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ATP provides the energy for energy-consuming endergonic reactions, for example to power a molecular motor. The reaction is:

$$\text{ATP}+\text{H}_2\text{O}\to \text{ADP}+\text{P}_i+\text{free energy}$$

This reaction needs activation energy in order to take place. This is good because otherwise, all energy would be released immediately and it could not function as an energy storage. (width=100)

Now my question: How can a molecular motor (or any other energy consuming protein) access the energy of ATP, when it gets near? In my current understanding the activation energy can not come from the molecular motor, because this needs energy, and does not provide energy.

One analogy: One has a matchstick (stored energy), and a droplet of water. You want to vaporize the water, but this is not possible without lightening the matchstick (activation energy), which the water can not provide.

But one can observe that our body can access this energy. How is this possible? And furthermore: Can the molecular motor access $\Delta G^0$, or $\Delta G^0 + \Delta G^* $?

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  • $\begingroup$ interestingly, the energy profile for a molecular motor is like the one you plot, but periodic. In one view, the external source of energy transiently tilts the profile, so the barriers are lowered, and the system coordinate can slide down a distance equivalent to one mechanical step. $\endgroup$ – scrx2 Apr 26 '20 at 20:28
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The reaction doesn't need activation energy to occur. The lower energy state is still favorable, and so the reaction will take place due to thermal fluctuations (probably at the rate predicted by some sort of Arrhenius equation); however, it will occur much too slowly to be of any use. This is why enzymes are so important. Specifically, a class of molecules called "ATPases" can be used to lower the activation energy$^*$, and thus cause the reaction to occur at a faster rate.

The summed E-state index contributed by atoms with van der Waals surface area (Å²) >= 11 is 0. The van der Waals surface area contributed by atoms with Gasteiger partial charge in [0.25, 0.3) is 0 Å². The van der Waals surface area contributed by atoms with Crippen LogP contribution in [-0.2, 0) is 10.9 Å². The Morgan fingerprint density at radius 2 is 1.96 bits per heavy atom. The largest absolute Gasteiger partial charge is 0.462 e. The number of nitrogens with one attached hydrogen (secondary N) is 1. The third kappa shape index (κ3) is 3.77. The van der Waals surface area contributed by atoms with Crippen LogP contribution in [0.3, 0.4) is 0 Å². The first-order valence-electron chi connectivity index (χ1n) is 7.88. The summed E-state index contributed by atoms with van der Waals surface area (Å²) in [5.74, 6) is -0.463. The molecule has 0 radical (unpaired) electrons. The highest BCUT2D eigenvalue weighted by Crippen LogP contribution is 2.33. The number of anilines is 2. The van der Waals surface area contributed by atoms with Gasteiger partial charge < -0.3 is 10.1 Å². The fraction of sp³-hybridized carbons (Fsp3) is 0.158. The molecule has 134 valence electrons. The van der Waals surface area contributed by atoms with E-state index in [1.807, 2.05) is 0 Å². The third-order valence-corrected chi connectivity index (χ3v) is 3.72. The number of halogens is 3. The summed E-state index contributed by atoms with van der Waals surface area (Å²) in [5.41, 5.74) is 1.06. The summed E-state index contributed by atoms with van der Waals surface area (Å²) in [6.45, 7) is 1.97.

In fact, motors serve as ATPases. You will notice that ATP molecules need to bind to specific sites on the motor before force generation can be performed by the motor. ATP binds, the activation energy is lowered, and so the reaction is more likely to occur. The energy that will become available will just be $\Delta G^0$, which makes sense; we wouldn't want our ATPase to lower the amount of energy obtained by the reaction.


$^*$I will admit, I did not know much of the specifics of how this is done, but I found a simple explanation here, although it looks like they are not taking thermal fluctuations into account.

Although ATP hydrolysis is a favorable reaction, ATP does not breakdown on its own. This is because the activation energy required for the hydrolysis of ATP is high enough that ATP hydrolysis does not take place without an enzyme called ATPase. The lone pair of electrons on the oxygen of a water molecule perform a nucleophilic attack on the terminal phosphate group. However, these electrons have a negative charge and are strongly repelled by the negative charges on the phosphate molecule.

ATPases help overcome this repulsion by surrounding the ATP molecule with positive ions that interact with the negative charged ions on the phosphate molecule, allowing hydrolysis to take place. Hence, ATPases lowers the activation energy required for the reaction to occur.

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  • $\begingroup$ Thanks, this makes a lot of sense. Actually, I found a very nice context of ATPases in Kinesin: "Kinesins move along microtubule (MT) filaments, and are powered by the hydrolysis of adenosine triphosphate (ATP) (thus kinesins are ATPases)." But even when the activation energy is lowered, I guess the reaction needs a small amount of thermal energy to overcome the activation energy. Which is understandingly, when you go to 0 K, there is no live and no ATP energy consumption. $\endgroup$ – Kolibril Feb 3 '20 at 22:24

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